On Wednesday, Rep. Troy Nehls (R-TX) proposed a new conspiracy theory about the January 6 attack on the U.S. Capitol to CNN reporter Melanie Zanona.
Specifically, Nehls — himself a former sheriff — claimed that the movements of the National Guard on that day suggest that Capitol Police secretly wanted the attack on the Capitol. "I think the Capitol Police didn't have the National Guard here because maybe they just wanted it to happen," he said.
In fact, National Guard officials have made clear from the beginning that it was former President Donald Trump's Department of Defense that was the bottleneck in getting them deployed to help, as NPR reported at the time.
"It took more than three hours for former President Donald Trump's Defense Department to approve a request for the D.C. National Guard to intervene in the deadly Jan. 6 Capitol insurrection, the commanding general of the outfit told senators on Wednesday," wrote Alana Wise in March 2021. "Maj. Gen. William Walker testified that he had National Guard troops at the ready and sitting idly for hours before he was finally given authorization to send them into the field. Walker said that the delay was caused at least in part over concerns of the optics of sending uniformed troops to the scene." He testified he had received a "frantic call" from Capitol Police hours before that authorization was given.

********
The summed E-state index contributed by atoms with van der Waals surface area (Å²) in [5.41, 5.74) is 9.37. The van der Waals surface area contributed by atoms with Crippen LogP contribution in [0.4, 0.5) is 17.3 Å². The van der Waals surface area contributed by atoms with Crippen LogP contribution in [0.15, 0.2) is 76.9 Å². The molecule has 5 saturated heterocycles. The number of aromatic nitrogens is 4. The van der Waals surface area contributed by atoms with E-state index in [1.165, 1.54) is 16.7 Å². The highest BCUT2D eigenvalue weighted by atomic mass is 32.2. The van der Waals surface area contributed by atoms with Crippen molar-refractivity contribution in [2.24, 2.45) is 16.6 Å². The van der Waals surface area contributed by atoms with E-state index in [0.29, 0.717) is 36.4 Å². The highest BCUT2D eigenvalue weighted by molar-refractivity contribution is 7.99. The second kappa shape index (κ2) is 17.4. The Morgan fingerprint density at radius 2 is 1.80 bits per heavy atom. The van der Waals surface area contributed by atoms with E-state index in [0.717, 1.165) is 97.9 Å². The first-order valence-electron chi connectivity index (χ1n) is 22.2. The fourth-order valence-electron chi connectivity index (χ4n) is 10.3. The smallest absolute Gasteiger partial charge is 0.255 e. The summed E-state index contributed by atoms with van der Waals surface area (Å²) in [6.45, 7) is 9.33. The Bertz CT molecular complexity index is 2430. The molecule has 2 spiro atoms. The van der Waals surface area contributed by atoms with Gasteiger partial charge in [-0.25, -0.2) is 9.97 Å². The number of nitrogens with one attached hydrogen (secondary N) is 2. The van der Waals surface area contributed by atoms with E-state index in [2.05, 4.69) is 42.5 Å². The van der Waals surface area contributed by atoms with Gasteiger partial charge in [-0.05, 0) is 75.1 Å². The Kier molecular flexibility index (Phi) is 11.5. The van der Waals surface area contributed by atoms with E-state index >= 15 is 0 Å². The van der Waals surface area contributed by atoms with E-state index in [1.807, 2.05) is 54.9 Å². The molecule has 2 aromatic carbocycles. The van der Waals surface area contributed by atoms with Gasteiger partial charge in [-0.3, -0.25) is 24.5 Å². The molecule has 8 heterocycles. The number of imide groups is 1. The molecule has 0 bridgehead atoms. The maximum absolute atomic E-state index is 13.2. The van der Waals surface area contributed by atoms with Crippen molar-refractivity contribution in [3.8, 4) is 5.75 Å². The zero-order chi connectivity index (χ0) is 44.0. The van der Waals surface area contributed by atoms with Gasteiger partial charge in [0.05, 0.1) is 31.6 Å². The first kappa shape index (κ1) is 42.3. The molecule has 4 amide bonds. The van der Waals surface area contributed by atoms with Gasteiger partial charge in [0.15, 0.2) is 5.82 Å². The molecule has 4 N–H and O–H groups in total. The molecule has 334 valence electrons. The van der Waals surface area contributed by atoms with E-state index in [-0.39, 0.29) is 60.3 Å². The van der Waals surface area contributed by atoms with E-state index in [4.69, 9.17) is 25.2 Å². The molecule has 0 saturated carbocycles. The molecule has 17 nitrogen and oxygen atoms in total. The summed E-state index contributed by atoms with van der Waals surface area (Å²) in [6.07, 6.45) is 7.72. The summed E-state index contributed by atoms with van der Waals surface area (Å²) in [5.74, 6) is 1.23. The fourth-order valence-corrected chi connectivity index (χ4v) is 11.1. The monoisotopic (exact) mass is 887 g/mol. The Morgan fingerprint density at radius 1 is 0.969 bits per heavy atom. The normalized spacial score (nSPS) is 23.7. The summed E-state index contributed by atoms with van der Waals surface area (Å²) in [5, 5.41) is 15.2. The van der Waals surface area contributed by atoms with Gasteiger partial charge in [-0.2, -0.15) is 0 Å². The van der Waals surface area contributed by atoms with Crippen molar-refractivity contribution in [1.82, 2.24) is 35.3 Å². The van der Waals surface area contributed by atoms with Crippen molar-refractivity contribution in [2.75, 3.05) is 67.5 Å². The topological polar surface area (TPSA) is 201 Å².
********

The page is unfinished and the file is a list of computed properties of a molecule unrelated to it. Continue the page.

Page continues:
Nehls, who is running the GOP's "alternative" January 6 investigation effort, was originally one of the members proposed by House Minority Leader Kevin McCarthy (R-CA) to serve on the main select committee.
House Speaker Nancy Pelosi (D-CA) did not reject him for the committee, but rejected two of McCarthy's other picks, Reps. Jim Jordan (R-OH) and Jim Banks (R-IN), after which McCarthy withdrew all his nominations and boycotted the panel altogether.